YOU’RE NOT IN THIS ALONE
A writer’s critique group can be crucial.
In earlier times, barn raisings, square dances, quilting bees, churches and other community gatherings were places where people came together to celebrate, nurture, and encourage one another. Today, we still need that same nurturing and encouragement.
Sometimes, authors get great support from family and friends. Other times, those closest to us cannot quite understand why we are drawn to writing. They know we are not in it for the money. They know that when we get into our writing mode, it takes us away from them.
A writer’s critique group is a small group where authors can meet with other authors who understand our writing passion. Critique groups have regular meetings where its like-minded members come together to offer each other support, encouragement, and, yes, even criticism.
The authors in a small group share bits and pieces of our writing in each meeting. We read our excerpts in an atmosphere of acceptance and understanding. Criticism is genuinely constructive and given in order to strengthen one another’s writing skills.
When I began writing, about twenty years ago, I didn’t know that critique groups existed. Initially, I would have been afraid to go to one thinking that the criticism would be severe and devastating, not constructive and encouraging.
If only I had known what I was missing!
Now, I heartily agree with one of our group’s members, Suzana Sandoval:
I love our little group. I can see that we’re more than a critique group; we’re also a support group. It’s so important that we have support groups where we can edify each other. We are there for encouragement, and allegiance to one another, and to our work.
Our critique group has five regular members who write in several genres. Initially, we gathered as authors of children’s books. We discovered that we are multi-talented and enjoy writing in diverse fields, as well. Those genres include historical fiction novels, memoirs, music-themed writings, non-fiction, poetry, short stories, and YA novels.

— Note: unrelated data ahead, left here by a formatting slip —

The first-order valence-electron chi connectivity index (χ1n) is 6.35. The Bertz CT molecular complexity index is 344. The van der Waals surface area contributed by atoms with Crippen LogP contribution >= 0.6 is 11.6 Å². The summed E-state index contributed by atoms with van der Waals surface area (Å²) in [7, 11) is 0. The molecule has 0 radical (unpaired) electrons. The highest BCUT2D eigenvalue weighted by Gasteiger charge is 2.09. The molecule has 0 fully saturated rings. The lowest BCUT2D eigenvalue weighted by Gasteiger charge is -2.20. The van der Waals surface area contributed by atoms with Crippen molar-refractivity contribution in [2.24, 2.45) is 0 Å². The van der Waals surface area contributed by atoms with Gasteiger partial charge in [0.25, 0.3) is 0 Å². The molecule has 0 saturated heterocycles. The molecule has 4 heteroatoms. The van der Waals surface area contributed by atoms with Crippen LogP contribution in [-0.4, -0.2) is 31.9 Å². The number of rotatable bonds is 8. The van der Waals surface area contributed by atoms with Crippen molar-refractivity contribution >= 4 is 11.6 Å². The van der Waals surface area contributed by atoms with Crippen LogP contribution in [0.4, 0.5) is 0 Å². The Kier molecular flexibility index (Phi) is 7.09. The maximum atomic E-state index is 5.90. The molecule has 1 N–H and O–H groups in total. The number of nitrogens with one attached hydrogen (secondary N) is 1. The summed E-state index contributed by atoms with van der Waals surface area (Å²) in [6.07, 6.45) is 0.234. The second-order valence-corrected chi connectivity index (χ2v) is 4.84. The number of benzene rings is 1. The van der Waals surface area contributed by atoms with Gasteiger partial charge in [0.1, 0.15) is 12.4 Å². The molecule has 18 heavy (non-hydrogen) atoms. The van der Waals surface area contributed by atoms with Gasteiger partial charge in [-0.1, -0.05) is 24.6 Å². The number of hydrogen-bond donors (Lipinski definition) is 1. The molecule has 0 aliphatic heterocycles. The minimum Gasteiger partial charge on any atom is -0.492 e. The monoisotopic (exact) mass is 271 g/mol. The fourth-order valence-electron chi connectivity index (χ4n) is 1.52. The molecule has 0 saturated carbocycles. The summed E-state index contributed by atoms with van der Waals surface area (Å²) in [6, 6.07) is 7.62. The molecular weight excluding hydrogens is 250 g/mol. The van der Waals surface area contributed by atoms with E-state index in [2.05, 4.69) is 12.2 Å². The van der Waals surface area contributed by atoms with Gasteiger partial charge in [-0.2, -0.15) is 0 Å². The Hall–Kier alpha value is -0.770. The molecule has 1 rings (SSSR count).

If you do not know of any local critique group in your particular writing genre, join organizations for authors and go from there. Texas High Plains Writers is an excellent organization based in Amarillo. The Society of Children’s Book Writers and Illustrators is an international organization with headquarters in Los Angeles. It also has numerous chapters, including five in Texas.
If you are not invited to join a small group, or you do not locate a group that you are interested in, you may consider starting one. Find a comfortable, accessible place and a convenient time to meet. Get the word out by contacting other authors through organizations, like the ones above, or by posting information online.
Formats of critique groups vary, including face-to-face meetings, teleconferences, or online communities. The group I belong to meets in Amarillo. When we first used ZOOM online, we were able to include an author friend from the Alaskan wilderness.
When you first join or begin a critique group, you may be nervous about sharing your writing. At first, you may benefit from simply listening, but contributing your own writing will help you get more out of the small group.
Benefits of participating in a local writers’ critique group may include:
- Talking openly and honestly about your writing
- Getting practical feedback on your writing
- Getting some editing for free (but not enough to replace the need for a professional editor)
- Sharing your own knowledge with others
- Staying motivated to keep on writing
- Learning helpful information about writing, managing, and marketing.
Benefits of online critique groups include:
- More frequent or flexible participation
- Opportunities for people who may not have local face-to-face critique groups
- Possibilities for having special guests and speakers.
Critique groups can be very enjoyable and rewarding, and should definitely be an important part of your life and growth as an author.
Betty M Reeves is an author and runs Betty’s Music and Publishing. She is an arranger, composer, and self-publisher. She taught music for 23 years and volunteers in the music ministry of her church. She holds a Bachelor of Music Education from Texas Tech University and a Master of Arts in Music with Kodaly Certification from West Texas A&M University. Betty and her husband Glenn live in Borger and Amarillo, Texas. They are blessed with five grown children, nine grandchildren, and many great-grandchildren.